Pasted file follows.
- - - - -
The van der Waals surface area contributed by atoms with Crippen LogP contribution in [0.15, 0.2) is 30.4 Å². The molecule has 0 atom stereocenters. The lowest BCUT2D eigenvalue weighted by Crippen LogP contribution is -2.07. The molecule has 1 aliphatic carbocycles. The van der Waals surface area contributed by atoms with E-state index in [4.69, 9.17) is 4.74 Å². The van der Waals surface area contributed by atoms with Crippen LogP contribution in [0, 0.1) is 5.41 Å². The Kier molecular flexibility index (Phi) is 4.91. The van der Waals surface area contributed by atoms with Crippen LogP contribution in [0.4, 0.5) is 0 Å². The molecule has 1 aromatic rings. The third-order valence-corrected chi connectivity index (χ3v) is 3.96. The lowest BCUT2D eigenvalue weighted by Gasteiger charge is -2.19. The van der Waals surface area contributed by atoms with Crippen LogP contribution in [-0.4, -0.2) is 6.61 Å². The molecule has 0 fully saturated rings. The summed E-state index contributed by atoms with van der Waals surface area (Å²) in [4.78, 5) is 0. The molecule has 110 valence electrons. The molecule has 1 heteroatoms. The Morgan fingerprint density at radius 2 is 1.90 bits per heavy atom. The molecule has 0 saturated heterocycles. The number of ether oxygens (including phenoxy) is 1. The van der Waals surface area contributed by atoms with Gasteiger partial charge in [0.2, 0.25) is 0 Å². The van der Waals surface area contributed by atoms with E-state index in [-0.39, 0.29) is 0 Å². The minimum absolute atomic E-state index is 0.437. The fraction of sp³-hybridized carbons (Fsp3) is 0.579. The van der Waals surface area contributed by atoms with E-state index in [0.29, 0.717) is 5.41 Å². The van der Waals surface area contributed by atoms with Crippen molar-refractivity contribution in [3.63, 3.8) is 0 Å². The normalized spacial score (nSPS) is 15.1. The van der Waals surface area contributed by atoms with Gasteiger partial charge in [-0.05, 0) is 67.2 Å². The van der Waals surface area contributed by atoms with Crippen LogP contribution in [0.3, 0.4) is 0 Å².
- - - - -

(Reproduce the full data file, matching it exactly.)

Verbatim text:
The van der Waals surface area contributed by atoms with Crippen LogP contribution in [0.15, 0.2) is 30.4 Å². The molecule has 0 atom stereocenters. The lowest BCUT2D eigenvalue weighted by Crippen LogP contribution is -2.07. The molecule has 1 aliphatic carbocycles. The van der Waals surface area contributed by atoms with E-state index in [4.69, 9.17) is 4.74 Å². The van der Waals surface area contributed by atoms with Crippen LogP contribution in [0, 0.1) is 5.41 Å². The Kier molecular flexibility index (Phi) is 4.91. The van der Waals surface area contributed by atoms with Crippen LogP contribution in [0.4, 0.5) is 0 Å². The molecule has 1 aromatic rings. The third-order valence-corrected chi connectivity index (χ3v) is 3.96. The lowest BCUT2D eigenvalue weighted by Gasteiger charge is -2.19. The van der Waals surface area contributed by atoms with Crippen LogP contribution in [-0.4, -0.2) is 6.61 Å². The molecule has 0 fully saturated rings. The summed E-state index contributed by atoms with van der Waals surface area (Å²) in [4.78, 5) is 0. The molecule has 110 valence electrons. The molecule has 1 heteroatoms. The Morgan fingerprint density at radius 2 is 1.90 bits per heavy atom. The molecule has 0 saturated heterocycles. The number of ether oxygens (including phenoxy) is 1. The van der Waals surface area contributed by atoms with Gasteiger partial charge in [0.2, 0.25) is 0 Å². The van der Waals surface area contributed by atoms with E-state index in [-0.39, 0.29) is 0 Å². The minimum absolute atomic E-state index is 0.437. The fraction of sp³-hybridized carbons (Fsp3) is 0.579. The van der Waals surface area contributed by atoms with E-state index in [0.29, 0.717) is 5.41 Å². The van der Waals surface area contributed by atoms with Crippen molar-refractivity contribution in [3.63, 3.8) is 0 Å². The normalized spacial score (nSPS) is 15.1. The van der Waals surface area contributed by atoms with Gasteiger partial charge in [-0.05, 0) is 67.2 Å². The van der Waals surface area contributed by atoms with Crippen LogP contribution in [0.3, 0.4) is 0 Å².